But SLI doesn't provide an even lift across the board. Grand Theft Auto V is a particularly CPU-intensive game that got comparable frame rates on all three laptops. The 21 X came in at 80 fps, the 17 X played at 83 fps and the G701VI actually performed better, with an average of 90 fps at 1080p on Very High settings.

Is the VRAM combined in SLI?

No. The onboard memory of the cards used in SLI does not stack in any way, because of the way memory is accessed across SLI. The memory effectively needs to be copied across all cards instead of each card using its own memory independently.

Are two GPUs really better than one?

SLI is designed to give you a significant boost in performance by sharing the processing of a single card with one or more other cards. But limitations in the way the GPUs work together keep it from being a simple twofold performance boost in all situations. It's generally better to use one very powerful card that hits high-end benchmark targets than it is to use two midrange cards aiming for the same targets. This means SLI is best suited for systems aiming for performance greater than what high-end cards can achieve on their own — SLI is how you reach the cutting edge of graphical fidelity.

While SLI can be a more cost-effective way to see immediate gains (depending on your setup), a single card will always be more efficient at rendering than two cards trying to work in tandem. GPU driver support is also aimed at single-card setups before multi-card setups, meaning less assurance of software stability and compatibility.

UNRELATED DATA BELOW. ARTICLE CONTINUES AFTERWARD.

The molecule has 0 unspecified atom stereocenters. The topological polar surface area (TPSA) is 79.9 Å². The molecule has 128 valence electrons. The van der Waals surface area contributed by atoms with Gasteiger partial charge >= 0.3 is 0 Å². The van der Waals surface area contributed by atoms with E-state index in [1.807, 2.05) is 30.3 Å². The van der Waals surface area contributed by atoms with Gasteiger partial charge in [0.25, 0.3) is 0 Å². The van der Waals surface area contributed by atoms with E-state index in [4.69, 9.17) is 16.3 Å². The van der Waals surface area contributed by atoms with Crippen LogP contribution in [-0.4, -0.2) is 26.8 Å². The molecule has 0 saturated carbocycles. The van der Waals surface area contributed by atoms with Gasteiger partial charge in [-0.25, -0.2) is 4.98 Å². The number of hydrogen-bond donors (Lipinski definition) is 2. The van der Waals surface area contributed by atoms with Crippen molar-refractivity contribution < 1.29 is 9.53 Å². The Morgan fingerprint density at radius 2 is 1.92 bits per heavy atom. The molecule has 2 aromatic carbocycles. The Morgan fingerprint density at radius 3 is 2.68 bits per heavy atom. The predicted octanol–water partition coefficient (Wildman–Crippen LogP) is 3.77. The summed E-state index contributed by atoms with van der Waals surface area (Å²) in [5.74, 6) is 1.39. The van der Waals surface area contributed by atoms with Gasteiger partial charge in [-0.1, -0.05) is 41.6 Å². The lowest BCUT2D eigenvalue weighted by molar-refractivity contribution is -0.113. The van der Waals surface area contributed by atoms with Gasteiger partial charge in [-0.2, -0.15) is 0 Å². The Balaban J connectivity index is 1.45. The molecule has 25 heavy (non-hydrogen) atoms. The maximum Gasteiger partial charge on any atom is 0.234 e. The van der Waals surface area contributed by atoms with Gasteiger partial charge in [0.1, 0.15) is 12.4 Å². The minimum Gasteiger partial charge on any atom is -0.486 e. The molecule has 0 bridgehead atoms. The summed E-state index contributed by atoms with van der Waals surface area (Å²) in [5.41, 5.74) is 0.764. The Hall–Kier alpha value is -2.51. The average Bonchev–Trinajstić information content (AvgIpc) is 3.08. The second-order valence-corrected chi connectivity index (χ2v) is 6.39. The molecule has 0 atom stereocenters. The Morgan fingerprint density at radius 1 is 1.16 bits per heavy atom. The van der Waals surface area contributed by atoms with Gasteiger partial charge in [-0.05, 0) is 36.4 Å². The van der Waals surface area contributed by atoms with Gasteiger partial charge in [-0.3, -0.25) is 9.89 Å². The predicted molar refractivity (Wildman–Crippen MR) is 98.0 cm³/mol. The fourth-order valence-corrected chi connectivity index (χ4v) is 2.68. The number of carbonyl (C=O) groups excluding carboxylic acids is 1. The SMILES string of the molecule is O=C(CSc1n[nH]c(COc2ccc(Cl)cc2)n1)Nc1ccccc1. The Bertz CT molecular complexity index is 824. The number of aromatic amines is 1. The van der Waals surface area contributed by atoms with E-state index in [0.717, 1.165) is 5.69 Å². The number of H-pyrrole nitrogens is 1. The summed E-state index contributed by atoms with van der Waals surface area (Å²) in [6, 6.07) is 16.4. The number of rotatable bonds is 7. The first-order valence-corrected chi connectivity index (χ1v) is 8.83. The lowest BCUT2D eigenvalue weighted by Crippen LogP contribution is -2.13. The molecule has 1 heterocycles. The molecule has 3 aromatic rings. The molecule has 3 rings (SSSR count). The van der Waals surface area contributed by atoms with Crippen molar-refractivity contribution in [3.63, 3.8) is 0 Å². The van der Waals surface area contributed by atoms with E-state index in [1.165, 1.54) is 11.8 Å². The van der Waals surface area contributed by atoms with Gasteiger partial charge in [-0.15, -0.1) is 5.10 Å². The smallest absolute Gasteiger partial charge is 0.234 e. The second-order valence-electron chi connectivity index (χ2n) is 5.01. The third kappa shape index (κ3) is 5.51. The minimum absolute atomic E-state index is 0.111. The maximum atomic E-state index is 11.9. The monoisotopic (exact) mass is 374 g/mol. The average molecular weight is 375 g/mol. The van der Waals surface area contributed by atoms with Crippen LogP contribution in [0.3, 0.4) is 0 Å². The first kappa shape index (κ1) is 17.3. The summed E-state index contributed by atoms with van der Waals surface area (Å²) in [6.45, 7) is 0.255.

What's the difference between SLI and CrossFire?

SLI works only with Nvidia GPUs, but AMD has its own multi-GPU technology, called CrossFire, that works in much the same way. CrossFire has the benefit of being a little more flexible with the cards that can pair up with each other, generally allowing CrossFire between cards within the same series.

Some other differences crop up in the way SLI and CrossFire handle multi-monitor setups; CrossFire allows monitors of various resolutions, whereas SLI is limited to two monitors with the same resolution. However, games aren't forced into full screen the way they are with CrossFire. Overall, CrossFire is a slightly more flexible alternative for AMD multi-GPU systems.

Which graphics cards support SLI?

Nvidia lists all of its SLI-compatible desktop and mobile series GPUs on its official site, SLI support gets patchier as you go back further into the company's catalog, but all current flagship cards support SLI.

How much extra will I pay for SLI in a laptop?

SLI configurations cost more than their single-GPU counterparts. And because they're designed as high-end products, the SLI versions often cost more than the added price of the second GPU. An MSI GT73VR with dual GTX 1070s lists for $3,399, compared with the solo GPU version, priced at $2,699. The SLI configuration costs an extra $700 because of the second GTX 1070, more RAM and more storage capacity, but the laptops have the same displays and CPUs.

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The same is true for the Eon17-SLX: The single-GPU GTX 1070 laptop costs more than $2,000 less than the dual-GPU GTX 1080 model. Again, the SLI model is part of a premium package with more powerful GPUs and greater storage capacity.

Bottom Line

A dual-GPU laptop utilizing SLI is a great way to get the most out of a high-end gaming laptop. Whether you want to game at 1080p or 4K, an SLI configuration ensures you get the smoothest frame rates possible. But note that SLI comes with a few caveats that begin to outweigh the benefits if you're looking for only a midrange system. SLI works best when dealing with heavy texture and effects processing at very high resolutions. But it won't solve a CPU bottleneck, and it isn't worth the expense unless you're running two high-end cards aimed at outperforming most single-card setups. All in all, most gamers don't need an SLI configuration, but those who want the extra performance boost should invest in a system built to deal with the rigors of all that power.

Image Credit: Nvidia